Oh yeah, and they won’t have Mikko Koivu or Kyle Brodziak for at least tonight’s game.

Tonight, the Wild take on the Los Angeles Kings, tomorrow they take on the Anaheim Ducks, then Monday they’re back home for the Chicago Blackhawks.

All within two points of them in the standings.

Suffice it to say that these next three games are big. Like, King Kong big.

* * * * *

NHL.com’s Game Preview

Russo’s Brodziak Update

Wild.com Gameday

LA Kings Insider Update

* * * * *

The key to tonight’s game for the Wild is going to be perseverance. They’re down two centers, missing Kyle Brodziak and Mikko Koivu for tonight’s game. That’s two of their key penalty killers, two of their key offensive cogs and two of their key face off men.

John Madden and Matt Cullen? Prepare to get a lot of work in tonight.

Cody Almond and Jed Ortmeyer? Prepare to get a lot more work than you thought.

Basically, the Wild just have to make it through. They have to just keep on keeping on right now, because their little mini-road swing just got a heck of a lot harder.

This is a Wild team whose confidence is sky high right now and why shouldn’t it be? They’re 5-2-1 over their last eight games. They have a goaltender who is on top of his game and they’re playing some of the best hockey we’ve seen them play in quite a while.

But this latest problem is proof that something needs to give.

Lack of Depth
Brodziak’s absence has highlighted just how paper thin this roster is right now, especially up the middle.

While some teams are able to cope without their two of their top centermen, the Wild simply don’t have the organizational depth right now to do so. For all intents and purposes right now, Ortmeyer is a body. He’s a body with NHL experience, yes, but there’s no one in their right mind who thinks that he’s going to be able to replace what Brodziak brought to the table – especially over the last handful of games.

Tighten Up
So the Wild are going to need to tighten up.

It’s a tired adage of how you play a road game, but it’s effective nonetheless.

Minnesota cannot get into a track meet today. They can’t hope to have their offense beat the Kings – at least not in a wide-open, high scoring game.

Instead, they need to dig in, lock up that neutral zone and wait for their opportunity to strike. In other words, they need to ask themselves “What Would Jacques Do?”

That’s going to be the key to their success tonight. The Kings have too many offensive weapons for the Wild to go blow-for-blow with them and come out smelling like roses. The Wild, instead, needs to get down and dirty. They need to grind and grind and grind some more until the cracks in the Kings’ armor begins to show.

Then they counter-attack and capitalize on the Kings’ mistakes.

This is a difficult game, yes. But it’s also winnable if the Wild play a smart road game.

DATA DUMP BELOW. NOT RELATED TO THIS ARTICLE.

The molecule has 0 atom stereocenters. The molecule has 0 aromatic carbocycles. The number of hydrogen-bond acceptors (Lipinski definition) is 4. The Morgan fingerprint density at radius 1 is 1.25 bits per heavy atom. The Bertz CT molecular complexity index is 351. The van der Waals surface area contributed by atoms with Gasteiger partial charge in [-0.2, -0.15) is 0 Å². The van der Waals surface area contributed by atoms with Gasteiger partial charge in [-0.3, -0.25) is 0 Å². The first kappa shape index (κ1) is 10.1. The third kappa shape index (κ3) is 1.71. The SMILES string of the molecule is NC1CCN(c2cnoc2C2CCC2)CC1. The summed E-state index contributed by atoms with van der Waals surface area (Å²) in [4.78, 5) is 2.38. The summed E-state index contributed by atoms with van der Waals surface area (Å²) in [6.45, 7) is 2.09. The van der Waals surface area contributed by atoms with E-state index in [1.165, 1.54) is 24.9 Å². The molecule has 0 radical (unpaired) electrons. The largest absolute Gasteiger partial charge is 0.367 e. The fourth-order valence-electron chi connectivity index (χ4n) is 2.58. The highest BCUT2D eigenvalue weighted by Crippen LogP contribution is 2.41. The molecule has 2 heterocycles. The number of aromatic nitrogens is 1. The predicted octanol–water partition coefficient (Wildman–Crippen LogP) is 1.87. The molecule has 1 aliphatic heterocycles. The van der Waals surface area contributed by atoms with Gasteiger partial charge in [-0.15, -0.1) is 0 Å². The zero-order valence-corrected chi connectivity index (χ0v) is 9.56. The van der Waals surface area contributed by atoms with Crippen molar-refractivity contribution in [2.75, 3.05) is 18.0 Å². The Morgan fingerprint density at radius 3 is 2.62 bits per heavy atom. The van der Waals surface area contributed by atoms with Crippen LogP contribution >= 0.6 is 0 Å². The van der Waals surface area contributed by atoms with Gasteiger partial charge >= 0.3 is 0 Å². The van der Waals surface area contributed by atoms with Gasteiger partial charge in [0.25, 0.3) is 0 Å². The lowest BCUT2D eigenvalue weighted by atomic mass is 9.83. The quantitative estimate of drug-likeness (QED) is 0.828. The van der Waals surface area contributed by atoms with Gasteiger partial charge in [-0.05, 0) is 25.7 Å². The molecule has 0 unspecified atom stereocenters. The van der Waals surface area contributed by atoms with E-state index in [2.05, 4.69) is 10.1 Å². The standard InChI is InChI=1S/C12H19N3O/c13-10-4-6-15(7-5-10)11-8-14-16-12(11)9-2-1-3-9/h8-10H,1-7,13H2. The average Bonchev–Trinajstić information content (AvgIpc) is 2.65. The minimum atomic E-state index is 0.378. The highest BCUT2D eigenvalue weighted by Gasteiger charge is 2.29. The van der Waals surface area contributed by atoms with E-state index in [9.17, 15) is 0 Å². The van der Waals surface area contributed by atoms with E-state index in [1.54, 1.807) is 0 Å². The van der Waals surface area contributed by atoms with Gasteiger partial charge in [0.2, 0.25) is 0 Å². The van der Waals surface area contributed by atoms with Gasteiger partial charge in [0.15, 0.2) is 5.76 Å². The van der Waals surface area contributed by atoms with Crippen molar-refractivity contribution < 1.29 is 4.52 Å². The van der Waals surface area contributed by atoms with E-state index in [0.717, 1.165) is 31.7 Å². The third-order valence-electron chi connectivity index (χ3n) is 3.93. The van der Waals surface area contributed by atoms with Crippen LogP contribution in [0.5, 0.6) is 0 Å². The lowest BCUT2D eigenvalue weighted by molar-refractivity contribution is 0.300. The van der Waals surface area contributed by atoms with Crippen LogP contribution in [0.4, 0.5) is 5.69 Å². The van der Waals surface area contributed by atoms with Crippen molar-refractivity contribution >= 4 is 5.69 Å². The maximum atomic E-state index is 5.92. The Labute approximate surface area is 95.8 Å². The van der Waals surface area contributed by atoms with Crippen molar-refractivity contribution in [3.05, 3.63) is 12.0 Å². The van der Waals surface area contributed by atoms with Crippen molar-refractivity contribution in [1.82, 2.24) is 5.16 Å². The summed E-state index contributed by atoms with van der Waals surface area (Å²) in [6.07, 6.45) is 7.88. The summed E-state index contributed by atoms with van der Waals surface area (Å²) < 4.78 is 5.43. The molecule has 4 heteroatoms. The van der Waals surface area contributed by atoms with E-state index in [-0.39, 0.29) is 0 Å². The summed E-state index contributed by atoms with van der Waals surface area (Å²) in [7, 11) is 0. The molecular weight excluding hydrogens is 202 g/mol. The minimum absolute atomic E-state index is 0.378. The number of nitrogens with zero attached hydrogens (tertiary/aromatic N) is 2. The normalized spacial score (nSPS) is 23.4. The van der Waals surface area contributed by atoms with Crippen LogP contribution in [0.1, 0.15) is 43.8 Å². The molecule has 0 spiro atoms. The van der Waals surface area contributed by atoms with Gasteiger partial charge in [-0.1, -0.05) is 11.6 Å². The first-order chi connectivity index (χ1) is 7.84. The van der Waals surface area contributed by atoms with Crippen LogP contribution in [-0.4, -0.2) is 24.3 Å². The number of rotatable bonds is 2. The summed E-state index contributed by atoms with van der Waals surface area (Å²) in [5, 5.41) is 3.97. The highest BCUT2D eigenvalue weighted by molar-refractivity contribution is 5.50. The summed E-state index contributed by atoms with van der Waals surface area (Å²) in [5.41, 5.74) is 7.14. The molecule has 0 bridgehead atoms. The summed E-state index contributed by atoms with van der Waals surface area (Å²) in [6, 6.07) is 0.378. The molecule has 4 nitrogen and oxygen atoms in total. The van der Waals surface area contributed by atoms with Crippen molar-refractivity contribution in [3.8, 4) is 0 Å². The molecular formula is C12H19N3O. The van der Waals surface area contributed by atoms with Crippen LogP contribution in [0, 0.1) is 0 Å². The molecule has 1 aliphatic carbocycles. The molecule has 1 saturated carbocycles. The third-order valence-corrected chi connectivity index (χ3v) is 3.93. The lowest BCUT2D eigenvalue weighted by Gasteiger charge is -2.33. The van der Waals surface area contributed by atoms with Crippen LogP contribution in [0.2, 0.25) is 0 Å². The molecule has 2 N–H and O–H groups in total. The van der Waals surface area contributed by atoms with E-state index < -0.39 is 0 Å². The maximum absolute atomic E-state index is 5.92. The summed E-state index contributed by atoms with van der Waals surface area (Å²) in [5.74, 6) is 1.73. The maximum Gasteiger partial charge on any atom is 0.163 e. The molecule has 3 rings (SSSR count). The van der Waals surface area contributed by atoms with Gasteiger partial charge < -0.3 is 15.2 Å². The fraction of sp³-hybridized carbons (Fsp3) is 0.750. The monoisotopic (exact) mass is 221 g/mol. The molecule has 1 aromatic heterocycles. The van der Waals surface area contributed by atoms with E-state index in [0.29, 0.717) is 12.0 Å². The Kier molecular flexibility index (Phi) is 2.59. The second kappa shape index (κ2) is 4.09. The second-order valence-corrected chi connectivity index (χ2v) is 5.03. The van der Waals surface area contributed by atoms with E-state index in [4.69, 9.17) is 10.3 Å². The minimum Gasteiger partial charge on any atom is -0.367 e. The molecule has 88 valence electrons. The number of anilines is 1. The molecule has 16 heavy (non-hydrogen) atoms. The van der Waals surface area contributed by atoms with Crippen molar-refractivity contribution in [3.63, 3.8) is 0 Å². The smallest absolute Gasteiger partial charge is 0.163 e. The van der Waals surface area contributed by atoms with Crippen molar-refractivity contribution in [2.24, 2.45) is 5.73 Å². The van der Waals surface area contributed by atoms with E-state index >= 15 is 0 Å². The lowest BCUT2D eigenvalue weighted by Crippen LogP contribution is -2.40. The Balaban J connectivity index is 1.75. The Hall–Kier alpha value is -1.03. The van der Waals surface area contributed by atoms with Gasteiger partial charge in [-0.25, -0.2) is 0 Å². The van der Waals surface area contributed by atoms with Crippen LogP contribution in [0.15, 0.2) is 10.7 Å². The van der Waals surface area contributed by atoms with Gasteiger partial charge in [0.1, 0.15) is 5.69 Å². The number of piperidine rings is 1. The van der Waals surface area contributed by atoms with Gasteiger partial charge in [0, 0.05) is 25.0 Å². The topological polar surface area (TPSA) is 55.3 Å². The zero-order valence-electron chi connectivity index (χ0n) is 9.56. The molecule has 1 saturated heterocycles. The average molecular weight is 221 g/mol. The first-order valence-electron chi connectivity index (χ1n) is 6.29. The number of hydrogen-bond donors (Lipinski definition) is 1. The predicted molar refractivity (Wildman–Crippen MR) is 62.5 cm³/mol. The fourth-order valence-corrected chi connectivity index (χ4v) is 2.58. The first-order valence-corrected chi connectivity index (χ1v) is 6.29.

The puck drops tonight at 9:30 p.m. and is televised on Fox Sports North.

Wild Beat Ducks; Maybe Lose Koivu for Season

What a win that was. A costly win, but a win nonetheless.

I’m only going to focus on the game briefly, because I’m going to have another blog coming up about where the Wild is at without Mikko Koivu now, so let’s get to it.

The Wild played a terrific game last night against the Ducks, rebounding from a slow start that saw Corey Perry get a beautiful tip-in goal and turning it on to score five unanswered goals to turn away the Ducks 5-1.

Let’s see here. I don’t want to just run down the action, so here are some quick thoughts:

  • As I mentioned, the Wild will be without Koivu, who injured his hand blocking a shot in the first. Russo said that it sounds like it’s a finger injury, one bad enough that could require surgery, so it’s basically wait-and-see time for the Wild’s captain. According to Fletcher, an update won’t come until Monday at the earliest, so we can expect Mikko to be out for Sunday’s day game against Detroit at the very least.
  • How good was Kyle Brodziak last night? Brodziak was essentially filling in as the Wild’s number one center with Koivu out and played a good chunk of ice time and responded in a big way. All three of his points were on absolutely beautiful plays and Brodziak was on all night long. My personal favorite was his assist on Martin Havlat’s goal in the third period that was just a gorgeously executed touch pass back to Havlat who had fed the puck to Brodziak. I really can’t say enough good stuff about his game. He really answered the bell after being called upon to help fill the void left by Koivu’s absence.
  • I’ve really been impressed with Cam Barker lately. The last couple weeks, he’s been really engaged in the game both physically and mentally. He’s been physical, he’s been smart and he’s making the right plays at the right time and not really taking stupid penalties. Last night was more of the same and he’s making Todd Richards’ decision very hard about who to sit with Zidlicky back in the line up (though I’m guessing Spurgeon will draw the short straw for the time being.)
  • Backstrom looked back on his game again after giving up three goals on not too many shots against the Canucks. I don’t know what it is, but Backstrom seems to just have those games every once in a while and if that’s the price we have to pay to have him be as dazzling as he was last night, I’ll gladly take it.
  • You may not have noticed, but Pierre-Marc Bouchard has been really good lately. He’s doing all of the things that the Wild have expected him to do. He’s creating plays, he’s controlling the puck and he’s even shooting more often. It’s going to be a long road back before he’s as good as he was before his concussion, but he’s at least on the right track.

That’s it for the gamer. Stay tuned on the options for the Wild as they (possibly) go forward without Koivu.